This is the second in a series of articles about health insurance coverage in America among adults aged 18 to 64. Part one revealed that health insurance and health outcomes are not necessarily related.
WASHINGTON, D.C. — Americans who have health insurance have higher Healthy behaviours Index scores than the uninsured at any age in the 18 to 64 cohort. This holds true even after controlling for age, gender, education, ethnicity, employment, and income.
Overall, 80% of American adults younger than 65 report having health insurance coverage. This analysis is based on about 200,000 interviews conducted between January and October 2011 as part of the Gallup-Healthways Well-Being Index, which includes the Healthy behaviours Index as a sub-component.
Specifically, respondents are asked to report on whether they smoke, on how many days in the last week they exercised for at least 30 minutes, if they ate healthy all day “yesterday,” and on how many days they consumed five or more servings of fruits and vegetables in the last seven days.
Less Likely to Smoke, More Likely to Eat Healthy
The centres for Disease Control and Prevention recommends people develop at least one healthy habit to increase the odds of living longer, and the Gallup results show insured Americans are already more likely than the uninsured to do so. Those with health coverage are far less likely than those without to say they smoke.
The insured are more likely than the uninsured to report eating at least five servings of produce at least four days in the last week. But in terms of physical activity, the difference between the two groups, while statistically significant, is not large.
These findings show that a relationship between health insurance coverage and good health habits exists, especially in terms of smoking. Insured Americans’ better health habits may be part of the reason why they rate their overall health more positively than those who are uninsured.
Although it is still unclear why insured Americans are more likely to engage in healthy behaviours, especially when it comes to smoking, there could be various reasons to explain this. It might be that those who care about their health are already more likely to have healthy habits and have insurance coverage. Or it could be that smokers may face higher health premiums than non-smokers or might not be able to get coverage.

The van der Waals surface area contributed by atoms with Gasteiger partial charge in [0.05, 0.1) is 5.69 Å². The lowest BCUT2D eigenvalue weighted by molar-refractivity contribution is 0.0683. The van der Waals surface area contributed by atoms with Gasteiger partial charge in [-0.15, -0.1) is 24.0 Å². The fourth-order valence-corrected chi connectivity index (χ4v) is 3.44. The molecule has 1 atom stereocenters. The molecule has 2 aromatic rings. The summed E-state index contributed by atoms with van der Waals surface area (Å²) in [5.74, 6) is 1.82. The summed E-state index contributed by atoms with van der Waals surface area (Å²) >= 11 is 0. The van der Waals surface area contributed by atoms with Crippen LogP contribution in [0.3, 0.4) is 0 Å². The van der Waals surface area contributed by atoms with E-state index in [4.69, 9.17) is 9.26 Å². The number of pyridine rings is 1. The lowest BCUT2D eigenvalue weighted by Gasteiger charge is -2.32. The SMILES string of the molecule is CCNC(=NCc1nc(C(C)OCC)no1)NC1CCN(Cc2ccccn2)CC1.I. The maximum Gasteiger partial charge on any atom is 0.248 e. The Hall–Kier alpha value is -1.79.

Another possible explanation may have to do with how many Americans younger than 65 have access to wellness programs at work, as employment-based health insurance represents the largest share of coverage in this age group.
But how much influence such programs actually have on employees’ health habits remains unclear. For example, Gallup research has shown that 8% of U.S. workers strongly agree their organisation does things to help them improve their physical health. As such, work-based wellness programs may currently have only a small influence on insured adults’ health habits. Regardless, the new federal healthcare legislation will allow employers to raise wellness program rewards (or penalties) to 30% of total premiums in 2014 with the possibility of further increases up to 50%, which could influence people’s healthy behaviours.
About the Gallup-Healthways Well-Being Index
The Gallup-Healthways Well-Being Index tracks well being in the U.S., U.K., and Germany and provides best-in-class solutions for a healthier world. To learn more, please visit well-beingindex.com.
Results are based on telephone interviews conducted as part of the Gallup-Healthways Well-Being Index survey Jan. 2-Oct. 26, 2011, with a random sample of 199,672 adults, aged 18 and older, living in all 50 U.S. states and the District of Columbia, selected using random-digit-dial sampling.
For results based on the total sample of national adults, one can say with 95% confidence that the maximum margin of sampling error is ±1 percentage point. Margin of error for subgroups have a maximum margin of sampling error of ±3 percentage points.
Interviews are conducted with respondents on landline telephones and cellular phones, with interviews conducted in Spanish for respondents who are primarily Spanish-speaking. Each sample includes a minimum quota of 400 cell phone respondents and 600 landline respondents per 1,000 national adults, with additional minimum quotas among landline respondents by region. Landline telephone numbers are chosen at random among listed telephone numbers. Cell phone numbers are selected using random-digit-dial methods. Landline respondents are chosen at random within each household on the basis of which member had the most recent birthday.
Samples are weighted by gender, age, race, Hispanic ethnicity, education, region, adults in the household, and phone status (cell phone only/landline only/both, cell phone mostly, and having an unlisted landline number). Demographic weighting targets are based on the March 2010 Current Population Survey figures for the aged 18 and older non-institutionalized population living in U.S. telephone households. All reported margins of sampling error include the computed design effects for weighting and sample design.
In addition to sampling error, question wording and practical difficulties in conducting surveys can introduce error or bias into the findings of public opinion polls.
For more details on Gallup’s polling methodology, visit www.gallup.com.